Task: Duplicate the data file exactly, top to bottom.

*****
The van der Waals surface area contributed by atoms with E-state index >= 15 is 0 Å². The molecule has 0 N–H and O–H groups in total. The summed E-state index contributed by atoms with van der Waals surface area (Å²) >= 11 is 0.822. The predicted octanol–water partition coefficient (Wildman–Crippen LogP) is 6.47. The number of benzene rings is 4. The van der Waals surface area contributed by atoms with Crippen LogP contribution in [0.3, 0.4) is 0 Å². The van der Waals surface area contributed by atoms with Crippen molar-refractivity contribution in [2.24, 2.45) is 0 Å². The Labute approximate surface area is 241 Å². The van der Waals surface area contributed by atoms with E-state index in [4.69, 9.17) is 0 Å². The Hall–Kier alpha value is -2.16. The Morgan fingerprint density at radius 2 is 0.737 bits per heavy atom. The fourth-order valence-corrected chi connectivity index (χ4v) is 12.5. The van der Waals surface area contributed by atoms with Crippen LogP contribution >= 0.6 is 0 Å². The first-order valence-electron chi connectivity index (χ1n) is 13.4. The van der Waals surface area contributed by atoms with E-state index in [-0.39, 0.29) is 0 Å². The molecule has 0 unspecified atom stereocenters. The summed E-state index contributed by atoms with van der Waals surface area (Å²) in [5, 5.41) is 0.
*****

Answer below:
The van der Waals surface area contributed by atoms with E-state index >= 15 is 0 Å². The molecule has 0 N–H and O–H groups in total. The summed E-state index contributed by atoms with van der Waals surface area (Å²) >= 11 is 0.822. The predicted octanol–water partition coefficient (Wildman–Crippen LogP) is 6.47. The number of benzene rings is 4. The van der Waals surface area contributed by atoms with Crippen LogP contribution in [0.3, 0.4) is 0 Å². The van der Waals surface area contributed by atoms with Crippen molar-refractivity contribution in [2.24, 2.45) is 0 Å². The Labute approximate surface area is 241 Å². The van der Waals surface area contributed by atoms with E-state index in [4.69, 9.17) is 0 Å². The Hall–Kier alpha value is -2.16. The Morgan fingerprint density at radius 2 is 0.737 bits per heavy atom. The fourth-order valence-corrected chi connectivity index (χ4v) is 12.5. The van der Waals surface area contributed by atoms with Crippen LogP contribution >= 0.6 is 0 Å². The first-order valence-electron chi connectivity index (χ1n) is 13.4. The van der Waals surface area contributed by atoms with E-state index in [-0.39, 0.29) is 0 Å². The molecule has 0 unspecified atom stereocenters. The summed E-state index contributed by atoms with van der Waals surface area (Å²) in [5, 5.41) is 0.